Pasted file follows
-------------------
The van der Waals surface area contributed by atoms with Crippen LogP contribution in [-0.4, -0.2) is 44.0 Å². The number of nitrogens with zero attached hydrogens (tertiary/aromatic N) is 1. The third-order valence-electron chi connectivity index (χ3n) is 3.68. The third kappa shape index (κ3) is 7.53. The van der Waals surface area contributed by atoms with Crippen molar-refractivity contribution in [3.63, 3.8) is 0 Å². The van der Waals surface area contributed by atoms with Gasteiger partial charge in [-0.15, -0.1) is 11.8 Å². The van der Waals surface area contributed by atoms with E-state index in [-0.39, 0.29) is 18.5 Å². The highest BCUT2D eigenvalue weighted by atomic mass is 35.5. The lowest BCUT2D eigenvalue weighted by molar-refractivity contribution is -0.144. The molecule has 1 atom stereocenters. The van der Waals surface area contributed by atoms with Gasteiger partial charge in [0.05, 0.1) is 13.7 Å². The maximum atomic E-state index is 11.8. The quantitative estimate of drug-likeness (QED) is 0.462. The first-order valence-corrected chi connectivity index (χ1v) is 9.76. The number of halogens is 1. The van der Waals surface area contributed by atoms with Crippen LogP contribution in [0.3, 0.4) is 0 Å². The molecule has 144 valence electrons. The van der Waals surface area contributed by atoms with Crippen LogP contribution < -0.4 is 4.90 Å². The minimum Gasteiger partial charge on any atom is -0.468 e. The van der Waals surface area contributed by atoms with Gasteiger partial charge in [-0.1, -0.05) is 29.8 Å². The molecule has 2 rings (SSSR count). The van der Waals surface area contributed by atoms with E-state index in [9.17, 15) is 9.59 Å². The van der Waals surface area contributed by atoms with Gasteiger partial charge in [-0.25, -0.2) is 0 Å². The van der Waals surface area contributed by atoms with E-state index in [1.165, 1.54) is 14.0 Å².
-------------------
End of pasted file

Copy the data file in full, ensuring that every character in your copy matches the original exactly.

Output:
The van der Waals surface area contributed by atoms with Crippen LogP contribution in [-0.4, -0.2) is 44.0 Å². The number of nitrogens with zero attached hydrogens (tertiary/aromatic N) is 1. The third-order valence-electron chi connectivity index (χ3n) is 3.68. The third kappa shape index (κ3) is 7.53. The van der Waals surface area contributed by atoms with Crippen molar-refractivity contribution in [3.63, 3.8) is 0 Å². The van der Waals surface area contributed by atoms with Gasteiger partial charge in [-0.15, -0.1) is 11.8 Å². The van der Waals surface area contributed by atoms with E-state index in [-0.39, 0.29) is 18.5 Å². The highest BCUT2D eigenvalue weighted by atomic mass is 35.5. The lowest BCUT2D eigenvalue weighted by molar-refractivity contribution is -0.144. The molecule has 1 atom stereocenters. The van der Waals surface area contributed by atoms with Gasteiger partial charge in [0.05, 0.1) is 13.7 Å². The maximum atomic E-state index is 11.8. The quantitative estimate of drug-likeness (QED) is 0.462. The first-order valence-corrected chi connectivity index (χ1v) is 9.76. The number of halogens is 1. The van der Waals surface area contributed by atoms with Crippen LogP contribution in [0.3, 0.4) is 0 Å². The molecule has 144 valence electrons. The van der Waals surface area contributed by atoms with Crippen LogP contribution < -0.4 is 4.90 Å². The minimum Gasteiger partial charge on any atom is -0.468 e. The van der Waals surface area contributed by atoms with Gasteiger partial charge in [-0.1, -0.05) is 29.8 Å². The molecule has 2 rings (SSSR count). The van der Waals surface area contributed by atoms with E-state index in [9.17, 15) is 9.59 Å². The van der Waals surface area contributed by atoms with Gasteiger partial charge in [-0.25, -0.2) is 0 Å². The van der Waals surface area contributed by atoms with E-state index in [1.165, 1.54) is 14.0 Å².